Tag Archives: Superdelegates.

Preparing for 2020

While there is still plenty of time left in the 2016 election, discussion has already started about the rules for the 2020 election.  Changes to the delegate selection process tends to be driven by “fixing” what the party sees as the problem in the last election cycle.  For example, a lot of the changes on the Republican side (e.g., the binding rules, penalties for states violating the rules) were driven by what the party leadership thought went wrong in 2012 — Ron Paul doing better at state conventions than he did on caucus nights, states violating the timing and proportionality rules.

The two parties are at different stages of the process for modifying the procedures for 2020.  For the Republicans, the process for convening the next convention is part of the party rules .  Normally, the rules can only be amended at the convention.  In 2012, the convention granted limited “one time only” authority to the Republican National Committee to change the process.  Given the difficulty of making changes on the fly during a convention, it is likely that the Republicans might give the RNC this power again.  For the Democrats, the actual drafting of the rules for the next convention is done by the Democratic National Committee after the convention.  Typically, the most that has happened during the nomination process is an agreement to have a study commission to look at revisions to the rules.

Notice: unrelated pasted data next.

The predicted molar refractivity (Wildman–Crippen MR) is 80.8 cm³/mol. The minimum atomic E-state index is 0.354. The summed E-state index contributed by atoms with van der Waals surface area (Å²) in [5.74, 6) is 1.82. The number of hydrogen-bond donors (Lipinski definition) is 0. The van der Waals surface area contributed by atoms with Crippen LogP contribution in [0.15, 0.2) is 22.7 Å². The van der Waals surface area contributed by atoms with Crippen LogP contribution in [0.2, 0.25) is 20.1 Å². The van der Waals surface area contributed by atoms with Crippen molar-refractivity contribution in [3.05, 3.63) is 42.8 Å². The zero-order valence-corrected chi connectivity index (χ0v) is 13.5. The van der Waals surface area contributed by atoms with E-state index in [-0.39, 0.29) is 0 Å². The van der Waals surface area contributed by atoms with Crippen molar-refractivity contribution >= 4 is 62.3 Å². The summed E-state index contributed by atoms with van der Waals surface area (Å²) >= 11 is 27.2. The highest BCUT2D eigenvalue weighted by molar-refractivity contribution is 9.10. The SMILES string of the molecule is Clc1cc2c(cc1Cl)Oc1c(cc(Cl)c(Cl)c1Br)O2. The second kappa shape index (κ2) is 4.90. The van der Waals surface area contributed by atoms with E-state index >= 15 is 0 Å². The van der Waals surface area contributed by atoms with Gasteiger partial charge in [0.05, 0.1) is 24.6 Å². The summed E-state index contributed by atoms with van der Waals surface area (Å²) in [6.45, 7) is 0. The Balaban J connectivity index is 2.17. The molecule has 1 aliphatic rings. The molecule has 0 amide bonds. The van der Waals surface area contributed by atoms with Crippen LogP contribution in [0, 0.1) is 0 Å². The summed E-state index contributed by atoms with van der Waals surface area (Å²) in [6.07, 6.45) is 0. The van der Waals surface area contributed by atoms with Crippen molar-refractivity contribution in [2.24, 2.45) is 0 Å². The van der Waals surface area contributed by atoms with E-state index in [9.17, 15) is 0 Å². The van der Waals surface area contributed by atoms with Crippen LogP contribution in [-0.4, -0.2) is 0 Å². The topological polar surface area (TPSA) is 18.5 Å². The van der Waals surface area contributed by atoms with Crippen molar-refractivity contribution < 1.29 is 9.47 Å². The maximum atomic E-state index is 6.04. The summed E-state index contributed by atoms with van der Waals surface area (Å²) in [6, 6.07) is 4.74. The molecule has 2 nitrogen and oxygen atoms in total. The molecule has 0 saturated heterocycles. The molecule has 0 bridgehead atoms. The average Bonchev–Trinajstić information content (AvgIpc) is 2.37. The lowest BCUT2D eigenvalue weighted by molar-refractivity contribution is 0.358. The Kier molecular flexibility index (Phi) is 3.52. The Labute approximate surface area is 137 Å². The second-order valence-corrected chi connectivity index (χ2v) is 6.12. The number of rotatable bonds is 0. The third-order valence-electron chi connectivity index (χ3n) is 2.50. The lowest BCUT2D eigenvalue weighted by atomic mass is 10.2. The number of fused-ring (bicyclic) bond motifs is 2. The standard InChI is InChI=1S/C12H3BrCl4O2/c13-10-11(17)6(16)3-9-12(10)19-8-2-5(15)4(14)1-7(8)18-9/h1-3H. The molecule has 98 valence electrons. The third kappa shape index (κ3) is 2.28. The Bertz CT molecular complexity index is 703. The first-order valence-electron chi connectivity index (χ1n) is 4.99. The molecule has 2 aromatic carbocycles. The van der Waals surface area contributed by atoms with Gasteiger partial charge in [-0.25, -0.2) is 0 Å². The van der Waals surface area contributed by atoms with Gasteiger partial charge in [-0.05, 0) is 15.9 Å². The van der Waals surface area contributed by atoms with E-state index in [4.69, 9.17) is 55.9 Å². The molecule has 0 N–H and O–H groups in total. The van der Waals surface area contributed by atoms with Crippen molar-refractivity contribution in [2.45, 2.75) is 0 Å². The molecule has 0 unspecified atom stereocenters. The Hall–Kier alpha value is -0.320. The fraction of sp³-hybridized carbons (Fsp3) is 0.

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Super Delegates 2016 — The Arguments

The two parties take very different approaches to the election of pledged delegates.  In the Republican Party, the influence of winner-take-all states and winner-take-most states allows a front runner to win the nomination while only getting a plurality of the vote.  In the Democratic Party, the fact that 14% of the delegates (officially unpledged party leader and elected officials, unofficially superdelegates) go to the convention as unpledged delegates and the pledged delegates are allocated proportionately, make it hard for even a clear front-runner with a majority of the votes to win enough pledged delegates unless the other candidates suspend their campaigns.   As a result, for the second competitive cycle in a row, both candidates need the support of at least some of the super delegates to win the nomination.

There are a lot of different arguments for what superdelegates should consider in making their decision.  The problem for Bernie Sanders and his supporters is that almost every argument favors Hillary Clinton.

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